Native American Graves Protection and Repatriation Act
Understanding the Importance of Cultural Repatriation
The Native American Graves Protection and Repatriation Act of 1990 is a federal regulated mandate for any museum or federal agency that has "Native American human remains and associated funerary objects" or "unassociated funerary objects, sacred objects, or objects of cultural patrimony". If a tribe requests the return of any objects, and can determine lineage and cultural affiliation, that institution must comply. Additionally, all museums and federal agencies are to conduct an inventory and report it through NAGPRA.
While NAGPRA has been in effect, there have been adopters and critics. Typically, the critics are scientists and museum directors. How active an institution is with cultural repatriation can depend on the director of an institution at the time. The concerns of scientists is that cultural repatriation would effect the field of research. The concerns of museum directors is that the artifacts have been in the care of the institution for many years and the condition could degrade if returned to the possession of the tribes.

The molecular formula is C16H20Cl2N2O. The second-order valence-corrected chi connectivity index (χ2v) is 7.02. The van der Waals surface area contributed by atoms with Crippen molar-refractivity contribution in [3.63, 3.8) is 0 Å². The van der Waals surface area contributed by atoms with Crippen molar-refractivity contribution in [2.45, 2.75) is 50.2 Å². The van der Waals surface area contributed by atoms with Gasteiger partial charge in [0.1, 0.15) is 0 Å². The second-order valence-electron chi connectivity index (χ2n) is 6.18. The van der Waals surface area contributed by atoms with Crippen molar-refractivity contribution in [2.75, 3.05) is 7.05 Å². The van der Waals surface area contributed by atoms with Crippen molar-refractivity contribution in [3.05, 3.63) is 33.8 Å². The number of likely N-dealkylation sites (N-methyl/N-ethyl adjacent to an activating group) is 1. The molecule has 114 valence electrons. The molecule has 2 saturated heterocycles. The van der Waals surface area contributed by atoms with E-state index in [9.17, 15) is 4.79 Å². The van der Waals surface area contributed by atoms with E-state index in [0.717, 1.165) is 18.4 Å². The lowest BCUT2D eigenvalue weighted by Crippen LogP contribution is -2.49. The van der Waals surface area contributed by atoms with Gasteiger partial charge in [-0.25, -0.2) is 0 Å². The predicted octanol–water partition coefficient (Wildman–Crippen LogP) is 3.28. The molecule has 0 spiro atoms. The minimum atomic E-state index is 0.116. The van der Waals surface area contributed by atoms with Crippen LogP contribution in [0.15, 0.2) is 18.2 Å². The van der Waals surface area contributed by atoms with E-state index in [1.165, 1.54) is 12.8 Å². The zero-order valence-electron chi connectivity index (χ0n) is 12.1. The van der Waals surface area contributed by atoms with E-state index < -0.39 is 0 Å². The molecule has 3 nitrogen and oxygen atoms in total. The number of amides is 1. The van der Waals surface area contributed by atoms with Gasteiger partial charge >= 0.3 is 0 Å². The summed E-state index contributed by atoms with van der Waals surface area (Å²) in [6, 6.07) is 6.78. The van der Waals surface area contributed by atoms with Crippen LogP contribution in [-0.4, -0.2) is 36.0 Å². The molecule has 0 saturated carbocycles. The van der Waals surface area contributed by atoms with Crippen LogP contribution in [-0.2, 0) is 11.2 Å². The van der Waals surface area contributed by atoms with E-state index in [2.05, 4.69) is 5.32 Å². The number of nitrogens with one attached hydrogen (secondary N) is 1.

can lead to stronger relationships between institutions and American Indian tribes.
Including their voices and perspectives in the care and display of collections leads to a better understanding from everyone.
Read the Notice of Intent to Repatriate from the Honolulu Museum of Art.
For a more thorough understanding of NAGPRA and how many Notices of Intent to Repatriate have been filed, please see the interactive map below.
DeMarban, Alex. "For Tuxecan Totem, A Long Road Home from Hollywood." Anchorage Daily News. May 24, 2014, accessed February 23, 2019.
Kalityiak, Tracy. "The Tale of the Pilfered Tlingit Totem". Green and Gold News, University of Alaska Anchorage. February 3, 2016. Accessed February 23, 2019. http://greenandgold.uaa.alaska.edu/blog/40150/the-tale-of-the-pilfered-tlingit-totem/
Truesdell, Dr. Leon E. "The Indian Population of the United States and Alaska". Fifteenth Census of the United States, 1930. Washington, D.C.: United States Government Printing Office, 1937.